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A History of Trade Unionism in the United States

Any injury they might do was irreparable


the theory of protection to property also presented some difficulties. The problem was to establish the principle of irreparable injury to the complainant's property. This was a simple matter when the strikers were guilty of trespass, arson, or sabotage. Then they damaged the complainant's physical property and, since they were usually men against whom judgments are worthless, any injury they might do was irreparable. But these were exceptional cases. Usually injunctions were sought to prevent not violence, but strikes, picketing, or boycotting. What is threatened by strikes and picketing is not the employer's physical property, but the relations he has established as an employer of labor, summed up in his expectancy of retaining the services of old employes and of obtaining new ones. Boycotting, obviously, has no connection with acts of violence against physical property, but is designed merely to undermine the profitable relations which the employer had developed with his customers. These expectancies are advantages enjoyed by established businesses over new competitors and are usually transferable and have market value. For these reasons they are now recognized as property in the law of good-will and unfair competition for customers, having been first formulated about the middle of the nineteenth century.

The first case which recognized these expectancies of a labor market was Walker _v._ Cronin,[35] decided by the Massachusetts Supreme Judicial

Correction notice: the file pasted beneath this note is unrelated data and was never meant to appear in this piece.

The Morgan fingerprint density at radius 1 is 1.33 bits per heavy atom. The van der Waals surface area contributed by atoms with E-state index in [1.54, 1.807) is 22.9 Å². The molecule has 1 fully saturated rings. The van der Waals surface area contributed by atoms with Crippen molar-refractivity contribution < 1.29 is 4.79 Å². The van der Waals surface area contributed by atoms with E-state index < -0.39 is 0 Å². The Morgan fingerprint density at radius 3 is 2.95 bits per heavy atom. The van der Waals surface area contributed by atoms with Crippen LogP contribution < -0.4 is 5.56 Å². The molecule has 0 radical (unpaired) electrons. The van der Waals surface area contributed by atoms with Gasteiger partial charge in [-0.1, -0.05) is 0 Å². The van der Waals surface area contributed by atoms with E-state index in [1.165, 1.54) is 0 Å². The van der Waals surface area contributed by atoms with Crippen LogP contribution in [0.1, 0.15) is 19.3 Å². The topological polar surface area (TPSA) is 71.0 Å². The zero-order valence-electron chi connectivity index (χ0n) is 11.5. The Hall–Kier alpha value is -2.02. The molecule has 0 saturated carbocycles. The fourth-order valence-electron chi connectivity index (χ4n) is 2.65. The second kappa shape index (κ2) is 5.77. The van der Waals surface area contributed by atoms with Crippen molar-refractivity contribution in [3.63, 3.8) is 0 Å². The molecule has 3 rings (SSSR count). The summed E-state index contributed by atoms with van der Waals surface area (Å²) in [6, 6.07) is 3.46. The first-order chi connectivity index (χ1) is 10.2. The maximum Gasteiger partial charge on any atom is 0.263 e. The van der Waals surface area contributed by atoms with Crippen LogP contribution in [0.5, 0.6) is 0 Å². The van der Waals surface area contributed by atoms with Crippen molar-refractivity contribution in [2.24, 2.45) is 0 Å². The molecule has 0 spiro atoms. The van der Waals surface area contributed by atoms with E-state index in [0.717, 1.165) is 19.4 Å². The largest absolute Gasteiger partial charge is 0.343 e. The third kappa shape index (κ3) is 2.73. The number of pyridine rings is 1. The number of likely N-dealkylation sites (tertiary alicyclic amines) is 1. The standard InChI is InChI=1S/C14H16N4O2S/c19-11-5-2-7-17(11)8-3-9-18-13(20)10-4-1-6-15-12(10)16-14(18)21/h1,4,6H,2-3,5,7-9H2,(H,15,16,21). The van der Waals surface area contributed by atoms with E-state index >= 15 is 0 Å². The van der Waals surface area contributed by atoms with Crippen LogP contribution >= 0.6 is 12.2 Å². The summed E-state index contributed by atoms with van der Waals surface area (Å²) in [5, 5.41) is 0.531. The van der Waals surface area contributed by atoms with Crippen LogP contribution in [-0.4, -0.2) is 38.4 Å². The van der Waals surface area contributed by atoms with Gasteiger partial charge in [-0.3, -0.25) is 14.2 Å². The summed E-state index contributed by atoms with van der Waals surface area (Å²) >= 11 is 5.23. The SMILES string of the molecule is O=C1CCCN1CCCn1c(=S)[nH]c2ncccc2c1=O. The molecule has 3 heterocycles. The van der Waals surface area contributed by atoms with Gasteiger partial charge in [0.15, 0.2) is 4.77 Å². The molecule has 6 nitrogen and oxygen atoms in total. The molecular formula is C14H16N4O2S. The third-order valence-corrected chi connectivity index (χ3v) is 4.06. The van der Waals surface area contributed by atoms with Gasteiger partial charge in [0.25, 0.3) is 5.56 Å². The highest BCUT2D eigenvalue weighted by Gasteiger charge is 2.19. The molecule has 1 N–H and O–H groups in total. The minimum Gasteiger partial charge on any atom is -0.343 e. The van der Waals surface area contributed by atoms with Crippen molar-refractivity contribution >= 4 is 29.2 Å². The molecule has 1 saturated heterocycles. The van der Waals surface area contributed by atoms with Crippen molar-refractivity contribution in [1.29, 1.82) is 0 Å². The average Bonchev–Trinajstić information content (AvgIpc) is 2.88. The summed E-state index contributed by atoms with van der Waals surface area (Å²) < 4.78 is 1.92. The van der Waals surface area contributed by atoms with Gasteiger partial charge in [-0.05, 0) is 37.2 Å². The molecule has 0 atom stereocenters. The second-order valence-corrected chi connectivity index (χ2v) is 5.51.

Court in 1871. It held that the plaintiff was entitled to recover damages from the defendants, certain union officials, because they had induced his employes, who were free to quit at will, to leave his employ and had also been instrumental in preventing him from getting new employes. But as yet these expectancies were not considered property in the full sense of the word. A transitional case is that of Brace Bros. _v._ Evans in 1888.[36] In that case an injunction against a boycott was justified on the ground that the value of the complainant's physical property was being destroyed when the market was cut off. Here the expectancies based upon relations which customers and employes were thought of as giving value to the physical property, but they were not yet recognized as a distinct asset which in itself justifies the issuance of injunctions.

This next step was taken in the Barr[37] case in New Jersey in 1893. Since then there have been frequent statements in labor injunction cases to the effect that both the expectancies based upon the merchant-function and the expectancies based upon the employer-function are property.

But the recognition of "probable expectancies" as property was not in itself sufficient to complete the chain of reasoning that justifies injunctions in labor disputes. It is well established that no recovery can be had for losses due to the exercise by others of that which they have a lawful right to do. Hence the employers were obliged to charge that the strikes and boycotts were undertaken in pursuance of an unlawful conspiracy. Thus the old conspiracy doctrine was combined with the new theory, and "malicious" interference with "probable expectancies" was held unlawful. Earlier conspiracy had been thought of as a criminal offence, now it was primarily a civil wrong. The emphasis had been upon the danger to the public, now it was the destruction of the employer's business. Occasionally the court went so far as to say that all interference with the business of employers is unlawful. The better view developed was that interference is _prima facie_ unlawful but may be justified. But even this view placed the burden of proof upon the workingmen. It actually meant that the court opened for itself the way for holding the conduct of the workingmen to be lawful only when it sympathized with their demands.

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